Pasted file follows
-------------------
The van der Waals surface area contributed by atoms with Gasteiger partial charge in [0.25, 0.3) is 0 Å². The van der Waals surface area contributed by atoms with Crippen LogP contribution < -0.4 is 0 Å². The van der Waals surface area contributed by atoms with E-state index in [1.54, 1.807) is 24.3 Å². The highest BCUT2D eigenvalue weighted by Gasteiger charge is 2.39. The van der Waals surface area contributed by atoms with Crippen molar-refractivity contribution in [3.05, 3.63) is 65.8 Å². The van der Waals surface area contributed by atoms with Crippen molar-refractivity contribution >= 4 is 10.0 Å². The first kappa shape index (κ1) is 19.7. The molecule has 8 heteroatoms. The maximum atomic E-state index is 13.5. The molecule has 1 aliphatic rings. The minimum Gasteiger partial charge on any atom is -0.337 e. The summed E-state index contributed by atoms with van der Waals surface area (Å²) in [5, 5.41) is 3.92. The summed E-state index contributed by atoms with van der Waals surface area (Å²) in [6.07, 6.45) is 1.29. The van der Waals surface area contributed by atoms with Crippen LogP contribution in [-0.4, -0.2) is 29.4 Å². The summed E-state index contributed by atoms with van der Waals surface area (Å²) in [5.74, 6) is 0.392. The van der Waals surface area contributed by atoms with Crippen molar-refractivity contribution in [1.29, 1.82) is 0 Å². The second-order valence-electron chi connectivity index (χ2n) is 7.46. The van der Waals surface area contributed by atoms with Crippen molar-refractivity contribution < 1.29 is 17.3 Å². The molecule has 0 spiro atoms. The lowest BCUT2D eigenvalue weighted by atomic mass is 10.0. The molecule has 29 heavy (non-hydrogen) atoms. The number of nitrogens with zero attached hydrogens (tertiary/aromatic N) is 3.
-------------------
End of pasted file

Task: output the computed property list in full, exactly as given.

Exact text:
The van der Waals surface area contributed by atoms with Gasteiger partial charge in [0.25, 0.3) is 0 Å². The van der Waals surface area contributed by atoms with Crippen LogP contribution < -0.4 is 0 Å². The van der Waals surface area contributed by atoms with E-state index in [1.54, 1.807) is 24.3 Å². The highest BCUT2D eigenvalue weighted by Gasteiger charge is 2.39. The van der Waals surface area contributed by atoms with Crippen molar-refractivity contribution in [3.05, 3.63) is 65.8 Å². The van der Waals surface area contributed by atoms with Crippen molar-refractivity contribution >= 4 is 10.0 Å². The first kappa shape index (κ1) is 19.7. The molecule has 8 heteroatoms. The maximum atomic E-state index is 13.5. The molecule has 1 aliphatic rings. The minimum Gasteiger partial charge on any atom is -0.337 e. The summed E-state index contributed by atoms with van der Waals surface area (Å²) in [5, 5.41) is 3.92. The summed E-state index contributed by atoms with van der Waals surface area (Å²) in [6.07, 6.45) is 1.29. The van der Waals surface area contributed by atoms with Crippen LogP contribution in [-0.4, -0.2) is 29.4 Å². The summed E-state index contributed by atoms with van der Waals surface area (Å²) in [5.74, 6) is 0.392. The van der Waals surface area contributed by atoms with Crippen molar-refractivity contribution in [1.29, 1.82) is 0 Å². The second-order valence-electron chi connectivity index (χ2n) is 7.46. The van der Waals surface area contributed by atoms with Crippen molar-refractivity contribution < 1.29 is 17.3 Å². The molecule has 0 spiro atoms. The lowest BCUT2D eigenvalue weighted by atomic mass is 10.0. The molecule has 29 heavy (non-hydrogen) atoms. The number of nitrogens with zero attached hydrogens (tertiary/aromatic N) is 3.